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dimitrig said:

dimitrig said:


Nats put away the Cards in 4, which just goes to prove to me that the Nats are a good team and also that the Dodgers really blew another chance at a title.

So the Nats did it. I think the Dodgers and Astros were both better teams, but they both just barely ended up on the losing side of history. Sometimes a team is just charmed.
I've seen that three times. And I've seen when I've supported the better team and watched them lose. Luck factors into baseball more than the other sports IMO.
Pigskin Pete
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GMP said:

tequila4kapp said:

GBear4Life said:

Kershaw's post season struggles are pretty inexplicable.

Hard to believe that any Dodger fan wants him "gone". He's arguably the best pitcher in the last 20 years.

Trading him for value (multiple young players with upside) makes sense (Kershaw's had his best year, and may start trending down soon) if the Dodgers want to make payroll room for up and coming young players whose pay day is approaching.
I don't want him gone. He's a very good pitcher in the regular season. I just want him to never see the field again - EVER - in any playoff game.

You know what, check that. The smart thing would be to trade him right now. His velocity is down and he's changing from a power pitcher to a finesse pitcher. He may be competent to good next year but the end is approaching. Get some value for him while you still can.


Interesting article this morning from Andy McCullough in the Athletic on how the Dodgers need to realize Kershaw is not the Kershaw of old, with some eye opening statistics.

"Here is one way to look at it: Kershaw made his eighth All-Star team in 2019. He might crack some Cy Young ballots. He went 16-5 with a 3.03 ERA, the 10th-lowest among starters who qualified for the ERA title. He struck out more than a batter per inning.

Here is another way to look at it: Among the 32 National League starting pitchers who qualified for the ERA title, Kershaw ranked 16th in fielding-independent ERA. Among the 61 National League starters who threw at least 100 innings, he ranked 43rd in home runs allowed per nine innings. He gave up a career-high 28 homers. He did not throw a fastball that reached 93 mph this season, according to Brooks Baseball. Only two years ago, that was his average velocity.

Here is a third way: During a six-start period in August and September, Kershaw posted a 5.24 ERA while yielding 13 home runs. Opposing hitters produced a .921 OPS against him."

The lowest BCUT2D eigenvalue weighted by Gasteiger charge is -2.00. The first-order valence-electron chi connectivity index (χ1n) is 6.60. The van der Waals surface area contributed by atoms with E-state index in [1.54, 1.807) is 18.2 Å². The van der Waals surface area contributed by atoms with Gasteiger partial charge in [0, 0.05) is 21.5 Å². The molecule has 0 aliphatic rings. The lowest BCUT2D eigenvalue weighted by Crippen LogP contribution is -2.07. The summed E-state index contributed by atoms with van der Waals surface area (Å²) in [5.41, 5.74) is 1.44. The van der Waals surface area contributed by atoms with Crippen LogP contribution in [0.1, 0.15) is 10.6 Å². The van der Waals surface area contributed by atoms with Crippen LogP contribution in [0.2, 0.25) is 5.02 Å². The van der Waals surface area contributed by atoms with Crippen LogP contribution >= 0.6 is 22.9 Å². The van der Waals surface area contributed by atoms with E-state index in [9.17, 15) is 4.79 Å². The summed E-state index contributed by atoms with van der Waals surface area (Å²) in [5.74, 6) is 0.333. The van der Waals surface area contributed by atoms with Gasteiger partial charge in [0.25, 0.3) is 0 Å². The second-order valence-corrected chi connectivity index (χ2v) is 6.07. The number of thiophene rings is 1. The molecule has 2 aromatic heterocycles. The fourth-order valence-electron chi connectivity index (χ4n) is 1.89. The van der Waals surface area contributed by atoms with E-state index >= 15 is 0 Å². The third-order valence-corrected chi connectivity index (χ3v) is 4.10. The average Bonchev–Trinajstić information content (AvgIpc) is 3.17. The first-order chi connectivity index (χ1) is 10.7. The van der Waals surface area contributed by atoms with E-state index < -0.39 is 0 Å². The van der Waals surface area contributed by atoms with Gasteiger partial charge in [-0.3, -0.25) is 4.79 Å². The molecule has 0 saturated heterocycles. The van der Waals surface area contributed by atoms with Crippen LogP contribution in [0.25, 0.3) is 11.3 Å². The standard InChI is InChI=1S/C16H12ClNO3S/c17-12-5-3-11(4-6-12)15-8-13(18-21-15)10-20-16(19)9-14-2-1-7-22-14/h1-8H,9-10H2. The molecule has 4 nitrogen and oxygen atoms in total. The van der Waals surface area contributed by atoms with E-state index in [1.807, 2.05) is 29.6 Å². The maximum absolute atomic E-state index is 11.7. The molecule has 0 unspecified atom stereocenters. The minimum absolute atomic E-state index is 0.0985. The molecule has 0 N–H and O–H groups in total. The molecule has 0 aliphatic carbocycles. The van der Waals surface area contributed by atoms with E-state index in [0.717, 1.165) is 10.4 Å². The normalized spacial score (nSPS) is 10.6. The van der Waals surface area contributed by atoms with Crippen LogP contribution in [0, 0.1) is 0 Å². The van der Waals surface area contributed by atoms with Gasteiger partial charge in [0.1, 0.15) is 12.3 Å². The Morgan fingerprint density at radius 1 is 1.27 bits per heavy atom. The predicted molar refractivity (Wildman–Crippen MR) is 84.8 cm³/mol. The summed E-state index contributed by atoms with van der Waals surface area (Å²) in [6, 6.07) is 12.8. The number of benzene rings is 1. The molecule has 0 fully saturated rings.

https://theathletic.com/1293931/2019/10/15/mccullough-the-dodgers-need-to-stop-living-in-the-past-with-clayton-kershaw/
Never like to see the great ones start to lose it. Still sad about Lincecum losing his fastball.
71Bear
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Pigskin Pete said:

dimitrig said:

dimitrig said:


Nats put away the Cards in 4, which just goes to prove to me that the Nats are a good team and also that the Dodgers really blew another chance at a title.

So the Nats did it. I think the Dodgers and Astros were both better teams, but they both just barely ended up on the losing side of history. Sometimes a team is just charmed.
I've seen that three times. And I've seen when I've supported the better team and watched them lose. Luck factors into baseball more than the other sports IMO.
I don't think luck factors into baseball more than other sports. In fact, it might be less because of the multi-games series' in the post season. What is true, in my opinion, is that a team can get on a roll at the right time and pull off an upset. Washington is a darn good team with strong starting pitching and a solid lineup.

Houston was definitely the favorite but the one element that many did not consider is the horrible record Verlander has in the post season. He makes Kershaw's post season record look like Sandy Koufax. Verlander is the most overrated pitcher in the game.....
dimitrig
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71Bear said:

Pigskin Pete said:

dimitrig said:

dimitrig said:


Nats put away the Cards in 4, which just goes to prove to me that the Nats are a good team and also that the Dodgers really blew another chance at a title.

So the Nats did it. I think the Dodgers and Astros were both better teams, but they both just barely ended up on the losing side of history. Sometimes a team is just charmed.
I've seen that three times. And I've seen when I've supported the better team and watched them lose. Luck factors into baseball more than the other sports IMO.
I don't think luck factors into baseball more than other sports. In fact, it might be less because of the multi-games series' in the post season. What is true, in my opinion, is that a team can get on a roll at the right time and pull off an upset. Washington is a darn good team with strong starting pitching and a solid lineup.

Houston was definitely the favorite but the one element that many did not consider is the horrible record Verlander has in the post season. He makes Kershaw's post season record look like Sandy Koufax. Verlander is the most overrated pitcher in the game.....

I don't know he sleeps at night

https://www.maxim.com/.image/c_limit%2Ccs_srgb%2Cq_auto:good%2Cvc_auto%2Cw_600/MTM5NTQxMDM0MjE1NDE3MjY1/kate-upton-1gif.mp4
tequila4kapp
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71Bear said:

Pigskin Pete said:

dimitrig said:

dimitrig said:


Nats put away the Cards in 4, which just goes to prove to me that the Nats are a good team and also that the Dodgers really blew another chance at a title.

So the Nats did it. I think the Dodgers and Astros were both better teams, but they both just barely ended up on the losing side of history. Sometimes a team is just charmed.